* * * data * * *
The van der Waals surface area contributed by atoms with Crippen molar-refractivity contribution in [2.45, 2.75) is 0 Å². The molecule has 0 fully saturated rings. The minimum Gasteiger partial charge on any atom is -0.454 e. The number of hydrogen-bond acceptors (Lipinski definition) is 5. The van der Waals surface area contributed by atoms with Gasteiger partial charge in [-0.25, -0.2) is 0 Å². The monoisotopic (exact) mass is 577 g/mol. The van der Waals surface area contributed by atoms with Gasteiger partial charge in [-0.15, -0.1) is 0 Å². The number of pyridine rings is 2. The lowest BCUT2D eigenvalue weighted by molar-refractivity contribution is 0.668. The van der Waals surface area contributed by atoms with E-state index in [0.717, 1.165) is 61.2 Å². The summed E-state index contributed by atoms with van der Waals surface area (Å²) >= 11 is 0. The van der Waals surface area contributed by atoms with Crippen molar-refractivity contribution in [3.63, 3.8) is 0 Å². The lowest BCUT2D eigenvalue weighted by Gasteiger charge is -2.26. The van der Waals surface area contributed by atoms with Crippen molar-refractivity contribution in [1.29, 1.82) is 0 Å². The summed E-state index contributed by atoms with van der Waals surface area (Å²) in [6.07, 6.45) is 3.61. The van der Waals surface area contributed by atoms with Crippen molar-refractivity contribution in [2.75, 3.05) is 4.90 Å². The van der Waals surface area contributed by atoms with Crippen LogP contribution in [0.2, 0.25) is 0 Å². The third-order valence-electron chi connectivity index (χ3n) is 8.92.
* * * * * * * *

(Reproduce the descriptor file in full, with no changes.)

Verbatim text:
The van der Waals surface area contributed by atoms with Crippen molar-refractivity contribution in [2.45, 2.75) is 0 Å². The molecule has 0 fully saturated rings. The minimum Gasteiger partial charge on any atom is -0.454 e. The number of hydrogen-bond acceptors (Lipinski definition) is 5. The van der Waals surface area contributed by atoms with Gasteiger partial charge in [-0.25, -0.2) is 0 Å². The monoisotopic (exact) mass is 577 g/mol. The van der Waals surface area contributed by atoms with Gasteiger partial charge in [-0.15, -0.1) is 0 Å². The number of pyridine rings is 2. The lowest BCUT2D eigenvalue weighted by molar-refractivity contribution is 0.668. The van der Waals surface area contributed by atoms with E-state index in [0.717, 1.165) is 61.2 Å². The summed E-state index contributed by atoms with van der Waals surface area (Å²) >= 11 is 0. The van der Waals surface area contributed by atoms with Crippen molar-refractivity contribution in [3.63, 3.8) is 0 Å². The lowest BCUT2D eigenvalue weighted by Gasteiger charge is -2.26. The van der Waals surface area contributed by atoms with Crippen molar-refractivity contribution in [1.29, 1.82) is 0 Å². The summed E-state index contributed by atoms with van der Waals surface area (Å²) in [6.07, 6.45) is 3.61. The van der Waals surface area contributed by atoms with Crippen molar-refractivity contribution in [2.75, 3.05) is 4.90 Å². The van der Waals surface area contributed by atoms with Crippen LogP contribution in [0.2, 0.25) is 0 Å². The third-order valence-electron chi connectivity index (χ3n) is 8.92.